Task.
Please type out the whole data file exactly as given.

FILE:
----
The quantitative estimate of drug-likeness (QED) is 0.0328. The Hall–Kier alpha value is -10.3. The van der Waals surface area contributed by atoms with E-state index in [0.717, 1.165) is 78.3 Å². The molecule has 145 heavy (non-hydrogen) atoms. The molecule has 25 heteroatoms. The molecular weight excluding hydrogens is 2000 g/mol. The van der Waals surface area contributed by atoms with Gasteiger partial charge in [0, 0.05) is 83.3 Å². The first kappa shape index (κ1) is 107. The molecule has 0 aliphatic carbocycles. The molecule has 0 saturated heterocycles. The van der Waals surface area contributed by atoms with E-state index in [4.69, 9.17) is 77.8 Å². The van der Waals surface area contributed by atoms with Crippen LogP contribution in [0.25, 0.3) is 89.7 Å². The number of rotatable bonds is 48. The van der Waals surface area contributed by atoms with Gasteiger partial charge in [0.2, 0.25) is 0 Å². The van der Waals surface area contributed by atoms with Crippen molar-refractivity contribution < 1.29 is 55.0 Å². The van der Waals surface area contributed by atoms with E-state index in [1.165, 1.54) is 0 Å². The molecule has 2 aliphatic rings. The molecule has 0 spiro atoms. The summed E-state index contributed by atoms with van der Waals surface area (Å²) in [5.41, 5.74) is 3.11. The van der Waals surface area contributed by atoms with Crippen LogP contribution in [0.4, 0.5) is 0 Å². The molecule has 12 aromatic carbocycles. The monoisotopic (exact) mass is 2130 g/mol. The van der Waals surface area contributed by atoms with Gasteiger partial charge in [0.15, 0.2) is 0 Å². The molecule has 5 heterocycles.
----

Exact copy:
The quantitative estimate of drug-likeness (QED) is 0.0328. The Hall–Kier alpha value is -10.3. The van der Waals surface area contributed by atoms with E-state index in [0.717, 1.165) is 78.3 Å². The molecule has 145 heavy (non-hydrogen) atoms. The molecule has 25 heteroatoms. The molecular weight excluding hydrogens is 2000 g/mol. The van der Waals surface area contributed by atoms with Gasteiger partial charge in [0, 0.05) is 83.3 Å². The first kappa shape index (κ1) is 107. The molecule has 0 aliphatic carbocycles. The molecule has 0 saturated heterocycles. The van der Waals surface area contributed by atoms with E-state index in [4.69, 9.17) is 77.8 Å². The van der Waals surface area contributed by atoms with Crippen LogP contribution in [0.25, 0.3) is 89.7 Å². The number of rotatable bonds is 48. The van der Waals surface area contributed by atoms with Gasteiger partial charge in [0.2, 0.25) is 0 Å². The van der Waals surface area contributed by atoms with Crippen molar-refractivity contribution < 1.29 is 55.0 Å². The van der Waals surface area contributed by atoms with E-state index in [1.165, 1.54) is 0 Å². The molecule has 2 aliphatic rings. The molecule has 0 spiro atoms. The summed E-state index contributed by atoms with van der Waals surface area (Å²) in [5.41, 5.74) is 3.11. The van der Waals surface area contributed by atoms with Crippen LogP contribution in [0.4, 0.5) is 0 Å². The molecule has 12 aromatic carbocycles. The monoisotopic (exact) mass is 2130 g/mol. The van der Waals surface area contributed by atoms with Gasteiger partial charge in [0.15, 0.2) is 0 Å². The molecule has 5 heterocycles.